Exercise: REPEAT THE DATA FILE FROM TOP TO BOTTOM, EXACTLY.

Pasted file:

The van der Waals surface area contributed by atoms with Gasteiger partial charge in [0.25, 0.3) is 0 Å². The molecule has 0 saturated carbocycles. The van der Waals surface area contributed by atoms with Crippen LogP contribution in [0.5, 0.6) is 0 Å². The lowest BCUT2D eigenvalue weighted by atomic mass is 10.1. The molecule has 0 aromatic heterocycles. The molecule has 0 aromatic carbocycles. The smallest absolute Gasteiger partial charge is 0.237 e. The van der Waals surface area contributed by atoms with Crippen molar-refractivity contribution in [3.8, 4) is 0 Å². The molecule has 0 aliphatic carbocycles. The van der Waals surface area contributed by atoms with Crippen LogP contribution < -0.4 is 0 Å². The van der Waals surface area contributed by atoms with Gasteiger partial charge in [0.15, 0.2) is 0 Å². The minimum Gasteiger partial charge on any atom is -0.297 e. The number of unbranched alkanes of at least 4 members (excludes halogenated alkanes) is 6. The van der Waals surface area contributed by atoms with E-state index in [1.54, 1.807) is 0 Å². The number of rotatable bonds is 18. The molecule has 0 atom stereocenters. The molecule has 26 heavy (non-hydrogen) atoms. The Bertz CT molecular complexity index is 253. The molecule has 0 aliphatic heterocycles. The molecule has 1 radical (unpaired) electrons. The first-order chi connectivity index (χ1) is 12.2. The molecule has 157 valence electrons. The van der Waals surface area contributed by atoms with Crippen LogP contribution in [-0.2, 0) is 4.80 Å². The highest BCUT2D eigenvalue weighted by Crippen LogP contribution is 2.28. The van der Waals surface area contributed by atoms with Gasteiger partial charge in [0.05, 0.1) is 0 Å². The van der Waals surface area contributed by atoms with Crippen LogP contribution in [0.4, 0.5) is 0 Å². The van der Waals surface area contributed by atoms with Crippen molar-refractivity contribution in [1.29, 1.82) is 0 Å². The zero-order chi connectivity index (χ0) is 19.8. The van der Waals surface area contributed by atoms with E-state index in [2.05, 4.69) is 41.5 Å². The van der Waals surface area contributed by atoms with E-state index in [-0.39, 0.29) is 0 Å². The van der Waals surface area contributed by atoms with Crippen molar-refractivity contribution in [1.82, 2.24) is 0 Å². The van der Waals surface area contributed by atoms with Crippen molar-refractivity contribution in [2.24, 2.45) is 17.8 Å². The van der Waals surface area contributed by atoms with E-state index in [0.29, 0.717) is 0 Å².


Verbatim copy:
The van der Waals surface area contributed by atoms with Gasteiger partial charge in [0.25, 0.3) is 0 Å². The molecule has 0 saturated carbocycles. The van der Waals surface area contributed by atoms with Crippen LogP contribution in [0.5, 0.6) is 0 Å². The lowest BCUT2D eigenvalue weighted by atomic mass is 10.1. The molecule has 0 aromatic heterocycles. The molecule has 0 aromatic carbocycles. The smallest absolute Gasteiger partial charge is 0.237 e. The van der Waals surface area contributed by atoms with Crippen molar-refractivity contribution in [3.8, 4) is 0 Å². The molecule has 0 aliphatic carbocycles. The van der Waals surface area contributed by atoms with Crippen LogP contribution < -0.4 is 0 Å². The van der Waals surface area contributed by atoms with Gasteiger partial charge in [0.15, 0.2) is 0 Å². The minimum Gasteiger partial charge on any atom is -0.297 e. The number of unbranched alkanes of at least 4 members (excludes halogenated alkanes) is 6. The van der Waals surface area contributed by atoms with E-state index in [1.54, 1.807) is 0 Å². The number of rotatable bonds is 18. The molecule has 0 atom stereocenters. The molecule has 26 heavy (non-hydrogen) atoms. The Bertz CT molecular complexity index is 253. The molecule has 0 aliphatic heterocycles. The molecule has 1 radical (unpaired) electrons. The first-order chi connectivity index (χ1) is 12.2. The molecule has 157 valence electrons. The van der Waals surface area contributed by atoms with Crippen LogP contribution in [-0.2, 0) is 4.80 Å². The highest BCUT2D eigenvalue weighted by Crippen LogP contribution is 2.28. The van der Waals surface area contributed by atoms with Gasteiger partial charge in [0.05, 0.1) is 0 Å². The van der Waals surface area contributed by atoms with Crippen LogP contribution in [0.4, 0.5) is 0 Å². The van der Waals surface area contributed by atoms with Crippen molar-refractivity contribution in [1.29, 1.82) is 0 Å². The zero-order chi connectivity index (χ0) is 19.8. The van der Waals surface area contributed by atoms with E-state index in [2.05, 4.69) is 41.5 Å². The van der Waals surface area contributed by atoms with E-state index in [-0.39, 0.29) is 0 Å². The van der Waals surface area contributed by atoms with Crippen molar-refractivity contribution in [1.82, 2.24) is 0 Å². The van der Waals surface area contributed by atoms with Crippen molar-refractivity contribution in [2.24, 2.45) is 17.8 Å². The van der Waals surface area contributed by atoms with E-state index in [0.29, 0.717) is 0 Å².